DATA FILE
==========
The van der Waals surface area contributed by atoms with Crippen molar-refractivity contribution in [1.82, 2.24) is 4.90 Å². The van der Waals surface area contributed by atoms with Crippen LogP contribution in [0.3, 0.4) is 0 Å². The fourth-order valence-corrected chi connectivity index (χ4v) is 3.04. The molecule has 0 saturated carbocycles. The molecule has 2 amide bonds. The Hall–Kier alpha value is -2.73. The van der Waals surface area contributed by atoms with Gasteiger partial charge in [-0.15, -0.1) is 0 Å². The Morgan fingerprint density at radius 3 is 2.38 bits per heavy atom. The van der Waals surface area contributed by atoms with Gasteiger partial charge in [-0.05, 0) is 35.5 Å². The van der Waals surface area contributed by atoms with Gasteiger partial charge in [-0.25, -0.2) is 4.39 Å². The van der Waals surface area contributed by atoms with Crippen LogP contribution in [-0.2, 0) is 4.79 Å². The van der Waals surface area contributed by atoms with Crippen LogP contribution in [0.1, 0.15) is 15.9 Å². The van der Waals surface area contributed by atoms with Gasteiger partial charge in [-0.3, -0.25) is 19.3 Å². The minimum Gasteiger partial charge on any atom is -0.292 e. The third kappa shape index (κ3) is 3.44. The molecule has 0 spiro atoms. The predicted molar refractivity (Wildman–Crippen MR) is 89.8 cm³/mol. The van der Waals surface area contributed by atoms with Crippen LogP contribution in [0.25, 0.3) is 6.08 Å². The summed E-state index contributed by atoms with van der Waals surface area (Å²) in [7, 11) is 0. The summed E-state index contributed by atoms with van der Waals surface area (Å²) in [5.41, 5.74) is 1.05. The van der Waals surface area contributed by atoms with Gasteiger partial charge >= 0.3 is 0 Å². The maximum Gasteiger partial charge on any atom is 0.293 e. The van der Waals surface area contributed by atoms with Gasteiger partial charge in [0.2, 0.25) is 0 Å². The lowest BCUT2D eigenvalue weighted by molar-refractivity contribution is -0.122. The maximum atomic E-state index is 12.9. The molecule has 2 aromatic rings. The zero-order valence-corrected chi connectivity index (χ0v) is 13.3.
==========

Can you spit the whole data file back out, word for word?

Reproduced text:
The van der Waals surface area contributed by atoms with Crippen molar-refractivity contribution in [1.82, 2.24) is 4.90 Å². The van der Waals surface area contributed by atoms with Crippen LogP contribution in [0.3, 0.4) is 0 Å². The fourth-order valence-corrected chi connectivity index (χ4v) is 3.04. The molecule has 0 saturated carbocycles. The molecule has 2 amide bonds. The Hall–Kier alpha value is -2.73. The van der Waals surface area contributed by atoms with Gasteiger partial charge in [-0.15, -0.1) is 0 Å². The Morgan fingerprint density at radius 3 is 2.38 bits per heavy atom. The van der Waals surface area contributed by atoms with Gasteiger partial charge in [-0.05, 0) is 35.5 Å². The van der Waals surface area contributed by atoms with Gasteiger partial charge in [-0.25, -0.2) is 4.39 Å². The van der Waals surface area contributed by atoms with Crippen LogP contribution in [-0.2, 0) is 4.79 Å². The van der Waals surface area contributed by atoms with Crippen LogP contribution in [0.1, 0.15) is 15.9 Å². The van der Waals surface area contributed by atoms with Gasteiger partial charge in [-0.3, -0.25) is 19.3 Å². The minimum Gasteiger partial charge on any atom is -0.292 e. The third kappa shape index (κ3) is 3.44. The molecule has 0 spiro atoms. The predicted molar refractivity (Wildman–Crippen MR) is 89.8 cm³/mol. The van der Waals surface area contributed by atoms with Crippen LogP contribution in [0.25, 0.3) is 6.08 Å². The summed E-state index contributed by atoms with van der Waals surface area (Å²) in [7, 11) is 0. The summed E-state index contributed by atoms with van der Waals surface area (Å²) in [5.41, 5.74) is 1.05. The van der Waals surface area contributed by atoms with Gasteiger partial charge >= 0.3 is 0 Å². The maximum Gasteiger partial charge on any atom is 0.293 e. The van der Waals surface area contributed by atoms with Gasteiger partial charge in [0.2, 0.25) is 0 Å². The lowest BCUT2D eigenvalue weighted by molar-refractivity contribution is -0.122. The maximum atomic E-state index is 12.9. The molecule has 2 aromatic rings. The zero-order valence-corrected chi connectivity index (χ0v) is 13.3.